Modeled after the oldest tennis championship in the world, the United States Open Tennis Championship is held each year at Flushing Meadows in Queens, New York. The U.S. Open always takes place starting on the last Monday in August (the 27th in 2018) and lasts two weeks into September, with the middle of the tournament coinciding with Labor Day weekend.
Going to the U.S. Open at Flushing Meadows is a tennis lover's dream, but knowing the inside skinny on how to get there, what to take, what to wear, and where to eat makes your day a winner no matter who ends up holding the championship trophy.
Whether you're just visiting New York City for the tournament or live in one of the five boroughs (or Long Island) and just want to make a day-trip to catch some of the action, here's all you need to know in order to have a great day at the USTA Billie Jean King National Tennis Center.
01 of 08
Take the Subway or the Long Island Rail Road
Driving to the U.S. Open can be a major headache—and rather costly if taking a cab—so you're better off taking either the Long Island Rail Road (LIRR) or the New York City Metro Transit Authority (MTA) subway to Flushing Meadows instead.
The number 7 subway is the cheapest option. Take the Queens-bound 7 train from Midtown Manhattan and get off at the Mets - Willet Point stop. From there, it's a short walk to the National Tennis Center just across from Citi Field.
Alternatively, you can take the LIRR from Penn Station in Manhattan. Although more expensive, comfier seats, a set schedule, and faster travel time make the LIRR a good option if you like to maintain a strict itinerary on your trip. To access the Tennis Center, you can take the Babylon, Long Beach, Port Washington, or Ronkonkoma LIRR trains to the Woodside stop in Queens, where you'll transfer to the 7 and continue to the Mets- Willets Point stop.
02 of 08
If you want to be close to the action but don't want to break the bank to do so, you can wait until the day of the tournament to buy your ticket at the gate and possibly score what's known as "Grounds Admission" passes.
These passes let you see matches at the Louis Armstrong Stadium, the Grandstand, and all field courts. Although the tickets are only available for the first eight days of the tournament, these passes provide a great way to see some of the action close up. A limited number of general admission tickets are also available online.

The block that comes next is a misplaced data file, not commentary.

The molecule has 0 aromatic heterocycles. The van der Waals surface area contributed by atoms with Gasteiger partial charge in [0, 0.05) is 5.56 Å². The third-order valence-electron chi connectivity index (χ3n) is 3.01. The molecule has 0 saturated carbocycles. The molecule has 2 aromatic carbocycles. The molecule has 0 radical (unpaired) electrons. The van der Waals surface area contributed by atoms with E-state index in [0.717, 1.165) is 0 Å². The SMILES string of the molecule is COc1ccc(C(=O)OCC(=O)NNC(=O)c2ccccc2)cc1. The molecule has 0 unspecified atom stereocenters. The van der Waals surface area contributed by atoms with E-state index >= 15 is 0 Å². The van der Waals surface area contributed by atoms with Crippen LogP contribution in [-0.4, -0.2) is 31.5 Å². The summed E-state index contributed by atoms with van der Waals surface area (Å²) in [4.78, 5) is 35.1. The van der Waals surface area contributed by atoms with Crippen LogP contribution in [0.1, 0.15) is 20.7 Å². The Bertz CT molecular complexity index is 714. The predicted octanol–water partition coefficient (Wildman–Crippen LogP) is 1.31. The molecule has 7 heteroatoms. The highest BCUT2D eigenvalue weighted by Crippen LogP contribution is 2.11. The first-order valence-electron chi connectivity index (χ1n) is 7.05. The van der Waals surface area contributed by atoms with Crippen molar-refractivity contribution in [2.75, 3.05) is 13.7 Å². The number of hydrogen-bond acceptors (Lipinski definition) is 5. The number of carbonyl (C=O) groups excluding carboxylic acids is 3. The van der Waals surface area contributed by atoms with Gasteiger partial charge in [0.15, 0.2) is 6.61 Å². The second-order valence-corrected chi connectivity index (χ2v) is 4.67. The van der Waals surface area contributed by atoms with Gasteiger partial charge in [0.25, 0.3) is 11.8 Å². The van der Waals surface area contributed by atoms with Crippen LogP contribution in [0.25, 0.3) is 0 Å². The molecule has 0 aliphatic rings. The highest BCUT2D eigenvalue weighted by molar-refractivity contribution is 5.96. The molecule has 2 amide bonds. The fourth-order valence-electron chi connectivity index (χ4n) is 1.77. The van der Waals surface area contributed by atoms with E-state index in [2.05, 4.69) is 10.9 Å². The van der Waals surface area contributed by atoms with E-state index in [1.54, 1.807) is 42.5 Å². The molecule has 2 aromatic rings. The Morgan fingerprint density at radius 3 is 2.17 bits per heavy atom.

03 of 08
Don't Bring a Bag
If you want to cut down on the amount of time you have to wait in line to get into the sports complex, leave your bag, purse, and even sack lunches at home. The security lines for people with bags are much longer than the lines for those without. If you don't bring a bag, then you can get in a separate line that moves a lot faster.
If you must bring one, there is a limit to one bag per person, and some size limitations apply. Amongst other prohibited items, backpacks, laptops, food, and selfie sticks are not permitted.
04 of 08
While you may have to walk a little bit further to get in, the amount of time you can save by going to the South Gate of the sports complex will be more than worth the effort.
The morning lines at the East Gate, which is right off the subway, are the longest and slowest for entry. Instead, walk around the crowd to the South Gate, which is directly in front of the Unisphere of Flushing Meadows Park.Continue to 5 of 8 below.
05 of 08
The sports complex is largely an open-air facility, so you'll want to make sure you bring sunscreen and wear UV-protective sunglasses to avoid any damage from the sun, especially if you plan to spend the whole day at the U.S. Open.
Although there are a variety of sunglasses—including name-brand and designer shades—for sale at the shopping kiosks around the complex, these are often more costly than you'd find at the mall or sunglass store. Visitors are advised to bring their own pair of sunglasses and a hat to keep the sun at bay.
06 of 08
There are seven restaurants and bars for your dining pleasure inside the sports complex, including some cult NYC favorites like Korilla BBQ and Fuku, a chicken sandwich joint from Momofuku mastermind David Chang.
However, these can be rather expensive, so if you want to save money on your trip to the U.S. Open, it's best to head outside the park (after getting your hand stamped) for a late lunch in Flushing Meadows Park or at one of the nearby restaurants in Flushing, Queens.
If you just want a light snack, you can stop at a hot dog cart in the park immediately outside the East Gate of the sports complex, or head further into the park toward the soccer fields where you'll find a couple of Ecuadorean and Peruvian snack carts.
07 of 08
The U.S. Open is played over two weeks from the end of August to the second week of September. It's summer, which is hot and humid in New York City. As a result, you'll want to wear a hat, sunscreen, sunglasses, and loose clothing to fight the sun and heat. If the weather report says anything about possible thunderstorms, pack an umbrella for these short monsoons.
You might catch some shade at Arthur Ashe Stadium (except on the north side) but don't count on it to last. As a result, you'll see a lot of attendees in wide-brimmed hats and holding small umbrellas—just be sure to be respectful of people around you if you do. At night it'll cool down, but not too much, so you won't likely need a jacket.
08 of 08
If you're too worn out to enjoy some of the biggest tourist attractions in New York after a day of watching tennis, you can take a seven-minute walk to the Queens Museum of Art to see a full scale-model replica of the city. Free to the public during the U.S. Open, the New York City Room at the Queens Museum of Art offers a panorama view of the entire city.